How to Hate a Wolf

Renee McMahon
Super annoying name, unbelievably delicious food.
Sitting at the summit of Queen Anne Hill is the most pretentiously-named eatery in the history of restaurants.

And as if that weren't bad enough, the staff at Ethan Stowell's How to Cook a Wolf is eye-rollingly earnest. Working in a semi-open kitchen under the direction of chef Matt Fortner, one cook lovingly contemplates a sunny-side-up egg before gently laying it atop a chilled soup. He then produces a baked chocolate loaf from its pan by gently tapping into each side and gingerly removing it with his hands. But before tossing it onto a cutting board for slicing, he pauses for a moment, holding the loaf, "communing with it," a friend observes.

Everything from the name to the unflaggingly sincere staff to the one-with-our-food aura makes me want to loathe HTCAW. Unfortunately I can't. The food is so damn good.

I've now crossed the restaurant's threshold three times. On the first I enjoyed perfectly sliced beef carpaccio, bright and flavorful arugula salad, and some kind of custardy dessert thing that felt like noshing on sweetened clouds.

The second visit was devoted to tender chicken liver pate and spicy spaghetti made with anchovies and noodles so delicious I didn't mind the homemade-pasta markup in price. A soft, creamy cheese rounded out the meal. A friend recently returned from Italy claimed the cheese dish wasn't as delicious as a similar version she'd had abroad. Her loss. I was more than happy to eat her share.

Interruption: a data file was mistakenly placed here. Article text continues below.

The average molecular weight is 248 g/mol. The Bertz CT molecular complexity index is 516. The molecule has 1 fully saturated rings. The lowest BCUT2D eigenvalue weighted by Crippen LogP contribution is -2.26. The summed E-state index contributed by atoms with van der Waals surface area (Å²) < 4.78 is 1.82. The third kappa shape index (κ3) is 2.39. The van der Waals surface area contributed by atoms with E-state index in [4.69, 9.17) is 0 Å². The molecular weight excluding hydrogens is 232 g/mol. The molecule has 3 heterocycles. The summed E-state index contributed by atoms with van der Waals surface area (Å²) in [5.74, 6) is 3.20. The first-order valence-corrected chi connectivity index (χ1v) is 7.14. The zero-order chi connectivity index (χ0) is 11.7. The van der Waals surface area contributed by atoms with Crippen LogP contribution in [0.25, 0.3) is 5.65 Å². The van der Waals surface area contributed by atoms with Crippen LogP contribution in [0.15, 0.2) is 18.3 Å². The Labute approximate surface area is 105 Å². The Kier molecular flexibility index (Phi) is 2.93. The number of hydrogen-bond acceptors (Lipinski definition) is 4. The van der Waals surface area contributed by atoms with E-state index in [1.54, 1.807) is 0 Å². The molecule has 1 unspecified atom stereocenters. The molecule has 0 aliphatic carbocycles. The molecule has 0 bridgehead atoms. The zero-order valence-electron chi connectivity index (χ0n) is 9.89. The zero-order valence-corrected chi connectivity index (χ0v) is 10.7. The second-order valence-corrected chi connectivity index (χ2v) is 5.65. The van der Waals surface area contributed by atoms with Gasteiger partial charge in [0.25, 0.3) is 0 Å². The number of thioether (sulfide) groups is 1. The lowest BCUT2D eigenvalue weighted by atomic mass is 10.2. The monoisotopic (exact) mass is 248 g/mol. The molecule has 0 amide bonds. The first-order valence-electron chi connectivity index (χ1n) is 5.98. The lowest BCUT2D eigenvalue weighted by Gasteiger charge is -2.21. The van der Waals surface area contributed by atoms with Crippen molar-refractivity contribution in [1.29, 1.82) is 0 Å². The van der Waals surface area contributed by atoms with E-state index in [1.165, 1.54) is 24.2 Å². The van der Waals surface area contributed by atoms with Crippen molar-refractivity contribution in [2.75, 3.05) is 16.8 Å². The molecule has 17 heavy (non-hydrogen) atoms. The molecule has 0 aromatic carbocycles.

The third and most recent dinner at HTCAW featured equally exquisite tender-on-the-inside, crisp-on-the-outside pork belly and butter-soaked gnocchi. But the most impressive dish was a half chicken. I've baked or fried many a chicken in my day and I feel quite comfortable saying there is no way to do it whole without ending up with part of the chicken a little pink and underdone or another section too dried out. Clearly Stowell made a deal with the devil. It is the only way to explain how each bite, whether leg or wing, was both thoroughly cooked and still delectably moist.

Stowell is opening a new restaurant in Ballard with, as if it were possible, an even more annoying moniker. But if the food is half as good as his Queen Anne restaurant's, I will absolutely be sitting my cynical ass down at a table at Staple and Fancy Mercantile (barf).

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